Cashing in on Summer Jobs

"It's a great opportunity for a youngster to get a taste of work, and I would encourage them to get out and do so this summer."

Trent Morris, Director for Workforce Solutions, says that you're legal to work at the age of 14, and there are still companies hiring for the summer.

Trent says, "W
hat we see typically for youth during the summer are grocery stores. They typically hire teenagers around 16, 17 years of age. I still notice some of the swimming pools with help wanted signs."

He also says the summer is a great time to test your entrepreneurial skills.

""There might be a lot of work around the neighborhood without going and applying for a job. I just encourage youngsters still looking for work, things like mowing lawns up and down their neighborhood or snowcone stands or maybe baby sitting for the neighbors."

Making a good first impression on the potential employer is key to landing the job.

"The main thing that they need to understand is to dress appropriate for the job. Make sure that the employer understands that when you clock in you're there to work and you're not there to socialize. Make sure you make good eye contact and you shake their hand and you tell them when you're available, but it's really important that we put the phones away, and that we focus on work and we understand what the priorities are for that employer and we impress upon them that we are going to be dependable and reliable," Trent says.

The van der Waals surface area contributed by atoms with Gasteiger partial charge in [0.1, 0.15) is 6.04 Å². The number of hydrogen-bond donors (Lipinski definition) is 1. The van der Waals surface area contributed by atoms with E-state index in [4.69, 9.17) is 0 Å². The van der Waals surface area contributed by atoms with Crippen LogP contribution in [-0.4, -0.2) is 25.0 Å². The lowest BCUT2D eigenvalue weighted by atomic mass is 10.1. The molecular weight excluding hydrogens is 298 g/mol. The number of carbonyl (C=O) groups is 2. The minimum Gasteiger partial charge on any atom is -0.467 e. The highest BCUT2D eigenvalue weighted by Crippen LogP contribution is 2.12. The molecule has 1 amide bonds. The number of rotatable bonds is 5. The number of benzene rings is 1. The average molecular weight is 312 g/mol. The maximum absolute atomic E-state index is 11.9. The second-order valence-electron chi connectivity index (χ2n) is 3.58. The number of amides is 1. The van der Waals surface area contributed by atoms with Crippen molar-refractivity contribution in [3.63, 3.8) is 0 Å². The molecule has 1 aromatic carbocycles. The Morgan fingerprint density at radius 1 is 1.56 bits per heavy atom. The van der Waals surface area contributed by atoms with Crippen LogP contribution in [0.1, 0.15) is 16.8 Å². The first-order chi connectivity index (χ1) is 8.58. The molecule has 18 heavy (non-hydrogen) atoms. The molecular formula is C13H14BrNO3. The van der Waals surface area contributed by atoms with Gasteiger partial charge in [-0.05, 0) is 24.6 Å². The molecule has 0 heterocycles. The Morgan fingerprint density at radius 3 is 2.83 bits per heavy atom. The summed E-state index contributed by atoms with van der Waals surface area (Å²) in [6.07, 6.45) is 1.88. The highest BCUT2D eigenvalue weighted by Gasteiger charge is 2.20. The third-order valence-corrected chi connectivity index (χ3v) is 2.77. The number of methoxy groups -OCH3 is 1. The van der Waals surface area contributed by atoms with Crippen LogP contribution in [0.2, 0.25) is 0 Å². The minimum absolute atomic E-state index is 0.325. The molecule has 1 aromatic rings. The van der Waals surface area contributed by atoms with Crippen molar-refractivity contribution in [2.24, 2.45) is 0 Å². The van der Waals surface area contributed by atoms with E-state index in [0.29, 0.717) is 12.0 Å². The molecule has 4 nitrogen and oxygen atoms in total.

Trent also says that starting to work at an early age gives young people an opportunity to try different jobs before making a full-time career commitment. Workforce Solutions offers a summer program that lets youth get experience and training in their occupation of interest.

"We let them work for 8 weeks and they get to come here and earn money, and we get the advantage of training them and hope that when they're looking for a permanent job, they come to us," says Pam Thomas, Marketing Director for Heritage Nursing Center. They work directly with Workforce Solutions on its Summer Youth Program, and helps students, like Cierra Ellison, prepare for her future.

"Right now I'm doing the summer internship, and it's helping me because I'm going to be a nurse and to get involved with CNA. It just helps you know that's where you want to go in your career and that's where you want to start," says Cierra.

Trent says, "Working when you're a youngster is really important-- that we get a taste of what the real world is about and understand what our passion is and what our interests are, and that those jobs stop when we get out of high school."

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